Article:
Synopses & Reviews
In the quiet Sussex country town of Kingsmarkham, the daughter of Nigerian physician Raymond Akande is missing. "It's probably nothing, " says Dr. Akande to his friend and client Chief Inspector Wexford, whose help he enlists.
But the days that follow prove the doctor dreadfully wrong. A young woman is found murdered not Melanie, but the last person to have seen and spoken to her. A second woman's body is discovered, again not Melanie's, but like her, young and black. A third woman turns up beaten and unconscious; like the others, she is of Nigerian origin. As Inspector Wexford's investigation stretches from days into weeks, it becomes his unhappy obligation to counter the hopes of the doctor and his wife. In Wexford's professional opinion, Melanie, like the other young women, has become the victim of a serial killer with a horrifyingly singular objective.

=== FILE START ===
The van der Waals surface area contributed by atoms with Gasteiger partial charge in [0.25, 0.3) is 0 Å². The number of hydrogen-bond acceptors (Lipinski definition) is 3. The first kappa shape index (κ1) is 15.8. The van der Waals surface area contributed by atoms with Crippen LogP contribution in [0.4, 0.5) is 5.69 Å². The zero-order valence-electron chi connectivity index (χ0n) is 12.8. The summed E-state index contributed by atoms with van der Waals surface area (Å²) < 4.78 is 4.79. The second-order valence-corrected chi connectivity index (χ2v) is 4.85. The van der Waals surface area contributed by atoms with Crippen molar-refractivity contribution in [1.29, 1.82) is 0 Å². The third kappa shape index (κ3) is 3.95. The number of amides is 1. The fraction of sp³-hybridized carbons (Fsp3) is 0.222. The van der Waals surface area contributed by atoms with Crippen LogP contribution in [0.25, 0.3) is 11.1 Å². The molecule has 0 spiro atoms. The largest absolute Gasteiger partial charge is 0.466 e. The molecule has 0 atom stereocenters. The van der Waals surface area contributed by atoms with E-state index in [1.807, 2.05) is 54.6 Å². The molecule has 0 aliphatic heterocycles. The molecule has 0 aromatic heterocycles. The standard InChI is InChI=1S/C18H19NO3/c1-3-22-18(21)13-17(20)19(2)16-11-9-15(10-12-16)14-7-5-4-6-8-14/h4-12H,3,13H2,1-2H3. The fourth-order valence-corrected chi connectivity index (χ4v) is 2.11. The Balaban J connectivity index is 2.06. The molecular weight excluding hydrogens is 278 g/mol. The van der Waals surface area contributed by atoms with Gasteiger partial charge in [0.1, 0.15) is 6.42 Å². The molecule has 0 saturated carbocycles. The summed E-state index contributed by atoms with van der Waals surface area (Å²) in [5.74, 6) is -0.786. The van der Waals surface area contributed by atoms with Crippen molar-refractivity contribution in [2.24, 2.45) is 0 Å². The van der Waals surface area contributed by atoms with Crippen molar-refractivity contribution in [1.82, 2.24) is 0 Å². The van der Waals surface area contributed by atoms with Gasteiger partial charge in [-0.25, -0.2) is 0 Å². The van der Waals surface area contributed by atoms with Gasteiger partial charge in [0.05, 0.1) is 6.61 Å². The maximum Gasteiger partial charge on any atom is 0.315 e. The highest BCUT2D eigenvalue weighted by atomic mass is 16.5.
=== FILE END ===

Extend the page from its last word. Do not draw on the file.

Kingsmarkham, a sleepy little English town under the police jurisdiction of Chief Inspector Wexford, is suddenly confronted with a series of killings. To solve the crimes, Wexford must accept that Kingsmarkham is no longer free from the national ills of sexual abuse, racism, and murder, and must work through stereotypes that may keep him from catching a killer.